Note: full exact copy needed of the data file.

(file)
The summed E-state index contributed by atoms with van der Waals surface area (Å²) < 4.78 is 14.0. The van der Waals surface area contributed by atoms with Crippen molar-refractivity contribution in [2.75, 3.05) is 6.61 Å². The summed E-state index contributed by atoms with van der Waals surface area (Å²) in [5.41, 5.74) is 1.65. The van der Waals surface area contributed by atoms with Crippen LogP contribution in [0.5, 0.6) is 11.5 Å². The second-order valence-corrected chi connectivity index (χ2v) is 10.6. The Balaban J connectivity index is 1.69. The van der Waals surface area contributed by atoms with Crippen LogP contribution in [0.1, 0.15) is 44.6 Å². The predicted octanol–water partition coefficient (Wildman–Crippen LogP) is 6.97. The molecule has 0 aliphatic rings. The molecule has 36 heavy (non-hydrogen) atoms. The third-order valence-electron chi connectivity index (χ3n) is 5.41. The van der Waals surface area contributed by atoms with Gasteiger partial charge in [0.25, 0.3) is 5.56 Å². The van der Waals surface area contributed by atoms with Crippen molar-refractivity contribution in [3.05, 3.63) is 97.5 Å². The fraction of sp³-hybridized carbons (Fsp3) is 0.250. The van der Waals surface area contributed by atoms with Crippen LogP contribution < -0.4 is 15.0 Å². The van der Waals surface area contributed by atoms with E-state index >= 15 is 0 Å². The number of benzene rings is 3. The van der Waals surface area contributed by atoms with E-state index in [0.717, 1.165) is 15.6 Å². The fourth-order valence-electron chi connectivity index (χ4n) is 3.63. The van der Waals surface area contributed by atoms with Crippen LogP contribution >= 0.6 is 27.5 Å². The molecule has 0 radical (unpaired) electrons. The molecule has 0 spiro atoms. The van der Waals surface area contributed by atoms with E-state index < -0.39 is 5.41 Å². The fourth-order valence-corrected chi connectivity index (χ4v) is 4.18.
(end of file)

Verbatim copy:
The summed E-state index contributed by atoms with van der Waals surface area (Å²) < 4.78 is 14.0. The van der Waals surface area contributed by atoms with Crippen molar-refractivity contribution in [2.75, 3.05) is 6.61 Å². The summed E-state index contributed by atoms with van der Waals surface area (Å²) in [5.41, 5.74) is 1.65. The van der Waals surface area contributed by atoms with Crippen LogP contribution in [0.5, 0.6) is 11.5 Å². The second-order valence-corrected chi connectivity index (χ2v) is 10.6. The Balaban J connectivity index is 1.69. The van der Waals surface area contributed by atoms with Crippen LogP contribution in [0.1, 0.15) is 44.6 Å². The predicted octanol–water partition coefficient (Wildman–Crippen LogP) is 6.97. The molecule has 0 aliphatic rings. The molecule has 36 heavy (non-hydrogen) atoms. The third-order valence-electron chi connectivity index (χ3n) is 5.41. The van der Waals surface area contributed by atoms with Gasteiger partial charge in [0.25, 0.3) is 5.56 Å². The van der Waals surface area contributed by atoms with Crippen molar-refractivity contribution in [3.05, 3.63) is 97.5 Å². The fraction of sp³-hybridized carbons (Fsp3) is 0.250. The van der Waals surface area contributed by atoms with Crippen LogP contribution < -0.4 is 15.0 Å². The van der Waals surface area contributed by atoms with E-state index >= 15 is 0 Å². The number of benzene rings is 3. The van der Waals surface area contributed by atoms with E-state index in [0.717, 1.165) is 15.6 Å². The fourth-order valence-electron chi connectivity index (χ4n) is 3.63. The van der Waals surface area contributed by atoms with Crippen LogP contribution >= 0.6 is 27.5 Å². The molecule has 0 radical (unpaired) electrons. The molecule has 0 spiro atoms. The van der Waals surface area contributed by atoms with E-state index < -0.39 is 5.41 Å². The fourth-order valence-corrected chi connectivity index (χ4v) is 4.18.